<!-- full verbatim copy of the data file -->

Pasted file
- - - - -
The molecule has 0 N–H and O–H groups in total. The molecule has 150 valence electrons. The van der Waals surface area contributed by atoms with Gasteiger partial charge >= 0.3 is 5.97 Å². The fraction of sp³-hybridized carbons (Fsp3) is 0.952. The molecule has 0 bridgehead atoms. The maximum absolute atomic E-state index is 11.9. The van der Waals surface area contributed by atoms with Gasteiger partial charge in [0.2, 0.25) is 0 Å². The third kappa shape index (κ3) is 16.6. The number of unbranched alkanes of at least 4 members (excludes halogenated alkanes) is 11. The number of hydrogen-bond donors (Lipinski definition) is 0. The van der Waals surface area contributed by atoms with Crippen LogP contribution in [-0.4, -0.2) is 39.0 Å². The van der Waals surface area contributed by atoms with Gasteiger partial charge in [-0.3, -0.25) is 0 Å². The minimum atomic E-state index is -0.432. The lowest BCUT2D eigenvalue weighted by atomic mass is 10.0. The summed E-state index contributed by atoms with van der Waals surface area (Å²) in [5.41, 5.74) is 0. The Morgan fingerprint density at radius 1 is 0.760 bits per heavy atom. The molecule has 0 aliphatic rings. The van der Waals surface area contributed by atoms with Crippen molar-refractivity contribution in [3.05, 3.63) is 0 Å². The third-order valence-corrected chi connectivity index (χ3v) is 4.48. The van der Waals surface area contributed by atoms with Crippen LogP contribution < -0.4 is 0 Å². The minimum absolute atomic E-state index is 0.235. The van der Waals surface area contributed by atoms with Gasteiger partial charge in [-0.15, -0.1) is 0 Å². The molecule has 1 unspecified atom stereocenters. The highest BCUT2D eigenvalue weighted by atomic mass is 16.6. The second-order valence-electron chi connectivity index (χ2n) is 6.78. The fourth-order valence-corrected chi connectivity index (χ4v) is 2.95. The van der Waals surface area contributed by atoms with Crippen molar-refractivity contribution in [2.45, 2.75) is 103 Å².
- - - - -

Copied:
The molecule has 0 N–H and O–H groups in total. The molecule has 150 valence electrons. The van der Waals surface area contributed by atoms with Gasteiger partial charge >= 0.3 is 5.97 Å². The fraction of sp³-hybridized carbons (Fsp3) is 0.952. The molecule has 0 bridgehead atoms. The maximum absolute atomic E-state index is 11.9. The van der Waals surface area contributed by atoms with Gasteiger partial charge in [0.2, 0.25) is 0 Å². The third kappa shape index (κ3) is 16.6. The number of unbranched alkanes of at least 4 members (excludes halogenated alkanes) is 11. The number of hydrogen-bond donors (Lipinski definition) is 0. The van der Waals surface area contributed by atoms with Crippen LogP contribution in [-0.4, -0.2) is 39.0 Å². The van der Waals surface area contributed by atoms with Gasteiger partial charge in [-0.3, -0.25) is 0 Å². The minimum atomic E-state index is -0.432. The lowest BCUT2D eigenvalue weighted by atomic mass is 10.0. The summed E-state index contributed by atoms with van der Waals surface area (Å²) in [5.41, 5.74) is 0. The Morgan fingerprint density at radius 1 is 0.760 bits per heavy atom. The molecule has 0 aliphatic rings. The van der Waals surface area contributed by atoms with Crippen molar-refractivity contribution in [3.05, 3.63) is 0 Å². The third-order valence-corrected chi connectivity index (χ3v) is 4.48. The van der Waals surface area contributed by atoms with Crippen LogP contribution < -0.4 is 0 Å². The minimum absolute atomic E-state index is 0.235. The van der Waals surface area contributed by atoms with Gasteiger partial charge in [-0.15, -0.1) is 0 Å². The molecule has 1 unspecified atom stereocenters. The highest BCUT2D eigenvalue weighted by atomic mass is 16.6. The second-order valence-electron chi connectivity index (χ2n) is 6.78. The fourth-order valence-corrected chi connectivity index (χ4v) is 2.95. The van der Waals surface area contributed by atoms with Crippen molar-refractivity contribution in [2.45, 2.75) is 103 Å².